Tax Things to Keep in Mind While Newly Divorced in Canada
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Divorce in Canada is an optimal arrangement for some former married people’s physical and mental well-being. However, aside from having those parts of your life impacted, you will also experience some financial changes. Compared to taxes where everything is filed in conjunction with a former partner, there will be several differences to keep in mind.It’s important to follow the rules regarding tax filing after the end of a marriage. If you’re having some difficulty in doing so or you require help with understanding the process better, it’s best to seek out a tax professional that can help you out.Here are a few things to keep in mind when filing your taxes as someone who is newly divorced.
1) Income Tax Filing
How much you’ll need to pay for income tax will depend on several factors, including your age and the number of dependents you’re claiming. If you have children, then you’ll have to include them as dependents on your tax return. Remember that you and your old spouses have to file taxes as separate individuals. It may be best to iron out the terms with your former loved one, especially if you separate with them after December 31st in Canada.
2) Status on the Tax Return
If you’re in a common-law or civil union relationship, the same rules apply to you as well. However, upon filing for divorce, you’re going to have to change the marital status on your tax returns to either “separated” or “divorced.”There are several unique situations, especially when you’re eyeing to get tax deductions on your returns. Getting the professional opinion of a tax professional can help you out in setting the right marital status and claiming the applicable deductions.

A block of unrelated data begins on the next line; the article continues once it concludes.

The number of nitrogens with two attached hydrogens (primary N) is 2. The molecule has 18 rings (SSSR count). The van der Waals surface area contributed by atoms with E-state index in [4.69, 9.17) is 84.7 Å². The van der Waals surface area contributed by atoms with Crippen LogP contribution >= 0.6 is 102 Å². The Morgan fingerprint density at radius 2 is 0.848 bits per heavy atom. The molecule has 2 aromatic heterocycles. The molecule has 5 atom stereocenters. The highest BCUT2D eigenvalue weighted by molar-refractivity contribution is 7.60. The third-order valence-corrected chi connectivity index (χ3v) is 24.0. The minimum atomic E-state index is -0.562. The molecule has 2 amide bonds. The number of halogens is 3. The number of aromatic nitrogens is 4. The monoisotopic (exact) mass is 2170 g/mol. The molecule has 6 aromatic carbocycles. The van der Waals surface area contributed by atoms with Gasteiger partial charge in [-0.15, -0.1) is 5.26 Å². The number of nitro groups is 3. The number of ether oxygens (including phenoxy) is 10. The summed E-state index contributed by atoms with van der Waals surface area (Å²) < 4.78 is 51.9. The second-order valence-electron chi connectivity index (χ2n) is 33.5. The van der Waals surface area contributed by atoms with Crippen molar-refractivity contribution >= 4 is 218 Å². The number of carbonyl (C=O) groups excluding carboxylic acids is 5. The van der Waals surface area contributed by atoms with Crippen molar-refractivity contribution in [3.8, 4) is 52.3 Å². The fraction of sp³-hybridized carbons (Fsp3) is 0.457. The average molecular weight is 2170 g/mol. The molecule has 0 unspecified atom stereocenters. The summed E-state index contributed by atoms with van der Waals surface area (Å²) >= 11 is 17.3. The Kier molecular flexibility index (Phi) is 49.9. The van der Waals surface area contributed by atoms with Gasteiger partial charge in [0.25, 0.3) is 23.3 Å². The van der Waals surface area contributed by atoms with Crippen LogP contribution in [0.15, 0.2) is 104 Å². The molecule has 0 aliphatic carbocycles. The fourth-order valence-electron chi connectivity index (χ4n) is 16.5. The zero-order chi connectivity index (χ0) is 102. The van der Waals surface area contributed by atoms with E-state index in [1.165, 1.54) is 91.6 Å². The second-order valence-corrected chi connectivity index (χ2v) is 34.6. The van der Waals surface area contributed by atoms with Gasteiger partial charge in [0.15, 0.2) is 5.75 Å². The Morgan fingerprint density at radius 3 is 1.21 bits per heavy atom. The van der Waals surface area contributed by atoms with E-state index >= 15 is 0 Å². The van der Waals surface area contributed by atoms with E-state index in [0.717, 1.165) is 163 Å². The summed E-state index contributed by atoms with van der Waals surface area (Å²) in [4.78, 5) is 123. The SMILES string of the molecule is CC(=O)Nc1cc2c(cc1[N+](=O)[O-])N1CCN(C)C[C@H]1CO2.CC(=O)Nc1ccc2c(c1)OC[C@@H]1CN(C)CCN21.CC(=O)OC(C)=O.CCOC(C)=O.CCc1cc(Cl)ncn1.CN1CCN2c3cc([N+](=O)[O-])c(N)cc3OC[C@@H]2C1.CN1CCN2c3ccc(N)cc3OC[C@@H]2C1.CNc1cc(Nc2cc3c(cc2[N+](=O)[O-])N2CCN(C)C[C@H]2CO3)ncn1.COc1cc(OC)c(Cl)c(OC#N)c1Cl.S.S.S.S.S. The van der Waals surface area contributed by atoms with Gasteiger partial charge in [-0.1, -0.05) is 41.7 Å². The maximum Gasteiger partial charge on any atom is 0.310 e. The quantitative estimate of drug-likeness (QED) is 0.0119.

3) Divorce Legal Fees
The legal fees that are paid for the divorce settlement are not deductible but still need to be covered, so it’s encouraged to get your receipts in order and figure out how to be financially healthy while shouldering these expenses. Be sure to discuss your personal matters and financial standing to attain professional tax advice.
4) Child Support Payments
Child support payments are the money paid from one parent to another for the expenses of raising their child. It’s typically non-taxable, but it’s still imperative that you receive professional help for a thorough understanding of these processes. It can also be helpful to look into community support if you’re struggling to feel secure about your financial situation.
5) Spousal Support Payments
Spousal support payments are the amounts paid from one spouse to another to help with their support of daily living. If you’re the one paying the spousal support, it’s best to discuss any deductions that can be claimed for the amount that you pay to your ex-spouse to bring you to a better financial standing in the future.
In Canada, divorce is not an uncommon occurrence, but it’s not an easy process by any means. With the help of a professional, though, you can make the best of your divorce while also knowing that your taxes will be filed correctly.Looking for a tax professional in Alberta? Alberta Divorce Finances is a divorce financial planner in Calgary that can help you understand your finances. Get in touch with us today!